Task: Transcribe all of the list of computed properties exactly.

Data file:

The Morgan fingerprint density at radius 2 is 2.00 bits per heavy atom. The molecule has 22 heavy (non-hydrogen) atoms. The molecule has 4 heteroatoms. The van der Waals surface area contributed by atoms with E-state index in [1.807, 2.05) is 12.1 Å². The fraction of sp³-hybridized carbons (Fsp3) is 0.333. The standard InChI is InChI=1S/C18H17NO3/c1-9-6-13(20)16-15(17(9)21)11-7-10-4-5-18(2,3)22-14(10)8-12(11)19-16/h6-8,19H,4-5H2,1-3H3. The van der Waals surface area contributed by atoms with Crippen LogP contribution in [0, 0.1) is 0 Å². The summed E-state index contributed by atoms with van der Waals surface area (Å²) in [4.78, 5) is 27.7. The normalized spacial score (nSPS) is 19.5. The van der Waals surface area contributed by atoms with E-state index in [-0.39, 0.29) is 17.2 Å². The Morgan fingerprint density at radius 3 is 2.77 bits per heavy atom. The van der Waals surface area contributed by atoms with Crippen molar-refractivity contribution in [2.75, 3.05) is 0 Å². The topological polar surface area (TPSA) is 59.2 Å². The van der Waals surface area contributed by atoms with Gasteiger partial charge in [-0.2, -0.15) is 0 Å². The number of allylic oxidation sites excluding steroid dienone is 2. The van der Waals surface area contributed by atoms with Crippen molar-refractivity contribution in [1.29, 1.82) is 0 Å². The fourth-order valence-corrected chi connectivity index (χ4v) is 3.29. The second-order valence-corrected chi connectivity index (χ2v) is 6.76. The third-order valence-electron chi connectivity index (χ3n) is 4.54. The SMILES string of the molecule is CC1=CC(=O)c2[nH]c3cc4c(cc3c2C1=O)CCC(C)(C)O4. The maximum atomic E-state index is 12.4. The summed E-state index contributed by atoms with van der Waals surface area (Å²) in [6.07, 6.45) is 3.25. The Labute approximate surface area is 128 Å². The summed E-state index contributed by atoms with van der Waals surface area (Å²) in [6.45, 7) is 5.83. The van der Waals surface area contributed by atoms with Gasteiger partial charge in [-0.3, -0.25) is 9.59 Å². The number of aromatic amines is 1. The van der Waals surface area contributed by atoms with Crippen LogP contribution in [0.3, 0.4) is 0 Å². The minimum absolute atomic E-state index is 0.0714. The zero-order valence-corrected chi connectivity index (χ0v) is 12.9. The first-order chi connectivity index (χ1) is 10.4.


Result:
The Morgan fingerprint density at radius 2 is 2.00 bits per heavy atom. The molecule has 22 heavy (non-hydrogen) atoms. The molecule has 4 heteroatoms. The van der Waals surface area contributed by atoms with E-state index in [1.807, 2.05) is 12.1 Å². The fraction of sp³-hybridized carbons (Fsp3) is 0.333. The standard InChI is InChI=1S/C18H17NO3/c1-9-6-13(20)16-15(17(9)21)11-7-10-4-5-18(2,3)22-14(10)8-12(11)19-16/h6-8,19H,4-5H2,1-3H3. The van der Waals surface area contributed by atoms with Crippen LogP contribution in [0, 0.1) is 0 Å². The summed E-state index contributed by atoms with van der Waals surface area (Å²) in [4.78, 5) is 27.7. The normalized spacial score (nSPS) is 19.5. The van der Waals surface area contributed by atoms with E-state index in [-0.39, 0.29) is 17.2 Å². The Morgan fingerprint density at radius 3 is 2.77 bits per heavy atom. The van der Waals surface area contributed by atoms with Crippen molar-refractivity contribution in [2.75, 3.05) is 0 Å². The topological polar surface area (TPSA) is 59.2 Å². The van der Waals surface area contributed by atoms with Gasteiger partial charge in [-0.2, -0.15) is 0 Å². The number of allylic oxidation sites excluding steroid dienone is 2. The van der Waals surface area contributed by atoms with Crippen molar-refractivity contribution in [1.29, 1.82) is 0 Å². The fourth-order valence-corrected chi connectivity index (χ4v) is 3.29. The second-order valence-corrected chi connectivity index (χ2v) is 6.76. The third-order valence-electron chi connectivity index (χ3n) is 4.54. The SMILES string of the molecule is CC1=CC(=O)c2[nH]c3cc4c(cc3c2C1=O)CCC(C)(C)O4. The maximum atomic E-state index is 12.4. The summed E-state index contributed by atoms with van der Waals surface area (Å²) in [6.07, 6.45) is 3.25. The Labute approximate surface area is 128 Å². The summed E-state index contributed by atoms with van der Waals surface area (Å²) in [6.45, 7) is 5.83. The van der Waals surface area contributed by atoms with Gasteiger partial charge in [-0.3, -0.25) is 9.59 Å². The number of aromatic amines is 1. The van der Waals surface area contributed by atoms with Crippen LogP contribution in [0.3, 0.4) is 0 Å². The minimum absolute atomic E-state index is 0.0714. The zero-order valence-corrected chi connectivity index (χ0v) is 12.9. The first-order chi connectivity index (χ1) is 10.4.